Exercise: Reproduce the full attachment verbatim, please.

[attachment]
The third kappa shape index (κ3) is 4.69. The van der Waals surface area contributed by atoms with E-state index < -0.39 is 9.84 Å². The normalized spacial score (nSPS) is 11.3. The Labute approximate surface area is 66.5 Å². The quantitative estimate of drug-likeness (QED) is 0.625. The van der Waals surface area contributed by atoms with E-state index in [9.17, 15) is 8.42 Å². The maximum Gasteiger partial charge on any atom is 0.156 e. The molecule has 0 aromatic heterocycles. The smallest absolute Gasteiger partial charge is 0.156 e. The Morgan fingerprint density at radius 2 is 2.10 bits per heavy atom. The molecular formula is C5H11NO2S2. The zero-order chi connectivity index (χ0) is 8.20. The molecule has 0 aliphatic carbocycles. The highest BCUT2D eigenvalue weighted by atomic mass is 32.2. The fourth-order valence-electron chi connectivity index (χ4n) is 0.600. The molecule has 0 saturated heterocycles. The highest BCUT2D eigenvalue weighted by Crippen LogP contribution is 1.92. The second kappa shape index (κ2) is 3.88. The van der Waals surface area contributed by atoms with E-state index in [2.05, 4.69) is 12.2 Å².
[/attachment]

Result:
The third kappa shape index (κ3) is 4.69. The van der Waals surface area contributed by atoms with E-state index < -0.39 is 9.84 Å². The normalized spacial score (nSPS) is 11.3. The Labute approximate surface area is 66.5 Å². The quantitative estimate of drug-likeness (QED) is 0.625. The van der Waals surface area contributed by atoms with E-state index in [9.17, 15) is 8.42 Å². The maximum Gasteiger partial charge on any atom is 0.156 e. The molecule has 0 aromatic heterocycles. The smallest absolute Gasteiger partial charge is 0.156 e. The Morgan fingerprint density at radius 2 is 2.10 bits per heavy atom. The molecular formula is C5H11NO2S2. The zero-order chi connectivity index (χ0) is 8.20. The molecule has 0 aliphatic carbocycles. The highest BCUT2D eigenvalue weighted by atomic mass is 32.2. The fourth-order valence-electron chi connectivity index (χ4n) is 0.600. The molecule has 0 saturated heterocycles. The highest BCUT2D eigenvalue weighted by Crippen LogP contribution is 1.92. The second kappa shape index (κ2) is 3.88. The van der Waals surface area contributed by atoms with E-state index in [2.05, 4.69) is 12.2 Å².